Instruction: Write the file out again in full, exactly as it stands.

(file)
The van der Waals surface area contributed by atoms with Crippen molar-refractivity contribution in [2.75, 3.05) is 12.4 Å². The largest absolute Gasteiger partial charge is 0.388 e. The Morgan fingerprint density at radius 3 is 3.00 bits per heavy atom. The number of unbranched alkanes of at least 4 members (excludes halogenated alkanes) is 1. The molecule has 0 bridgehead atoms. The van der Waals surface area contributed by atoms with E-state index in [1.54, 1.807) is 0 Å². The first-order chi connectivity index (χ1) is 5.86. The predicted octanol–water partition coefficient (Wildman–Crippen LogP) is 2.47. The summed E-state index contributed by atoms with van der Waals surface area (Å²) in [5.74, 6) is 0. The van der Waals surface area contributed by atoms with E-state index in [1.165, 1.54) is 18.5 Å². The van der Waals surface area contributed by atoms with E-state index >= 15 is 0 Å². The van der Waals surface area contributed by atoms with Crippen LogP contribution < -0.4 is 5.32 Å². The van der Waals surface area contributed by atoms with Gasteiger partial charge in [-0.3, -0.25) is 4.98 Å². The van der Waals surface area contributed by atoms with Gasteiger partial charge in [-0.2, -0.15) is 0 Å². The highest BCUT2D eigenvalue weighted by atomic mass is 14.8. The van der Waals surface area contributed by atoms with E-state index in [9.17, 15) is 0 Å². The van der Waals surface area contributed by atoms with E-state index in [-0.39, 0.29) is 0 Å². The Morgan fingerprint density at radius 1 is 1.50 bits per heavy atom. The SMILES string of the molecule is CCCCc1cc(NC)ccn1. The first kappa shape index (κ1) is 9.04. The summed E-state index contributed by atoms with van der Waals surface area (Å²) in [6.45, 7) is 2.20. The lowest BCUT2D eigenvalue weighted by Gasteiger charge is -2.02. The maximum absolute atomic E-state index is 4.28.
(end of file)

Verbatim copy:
The van der Waals surface area contributed by atoms with Crippen molar-refractivity contribution in [2.75, 3.05) is 12.4 Å². The largest absolute Gasteiger partial charge is 0.388 e. The Morgan fingerprint density at radius 3 is 3.00 bits per heavy atom. The number of unbranched alkanes of at least 4 members (excludes halogenated alkanes) is 1. The molecule has 0 bridgehead atoms. The van der Waals surface area contributed by atoms with E-state index in [1.54, 1.807) is 0 Å². The first-order chi connectivity index (χ1) is 5.86. The predicted octanol–water partition coefficient (Wildman–Crippen LogP) is 2.47. The summed E-state index contributed by atoms with van der Waals surface area (Å²) in [5.74, 6) is 0. The van der Waals surface area contributed by atoms with E-state index in [1.165, 1.54) is 18.5 Å². The van der Waals surface area contributed by atoms with E-state index >= 15 is 0 Å². The van der Waals surface area contributed by atoms with Crippen LogP contribution < -0.4 is 5.32 Å². The van der Waals surface area contributed by atoms with Gasteiger partial charge in [-0.3, -0.25) is 4.98 Å². The van der Waals surface area contributed by atoms with Gasteiger partial charge in [-0.2, -0.15) is 0 Å². The highest BCUT2D eigenvalue weighted by atomic mass is 14.8. The van der Waals surface area contributed by atoms with E-state index in [9.17, 15) is 0 Å². The van der Waals surface area contributed by atoms with E-state index in [-0.39, 0.29) is 0 Å². The Morgan fingerprint density at radius 1 is 1.50 bits per heavy atom. The SMILES string of the molecule is CCCCc1cc(NC)ccn1. The first kappa shape index (κ1) is 9.04. The summed E-state index contributed by atoms with van der Waals surface area (Å²) in [6.45, 7) is 2.20. The lowest BCUT2D eigenvalue weighted by Gasteiger charge is -2.02. The maximum absolute atomic E-state index is 4.28.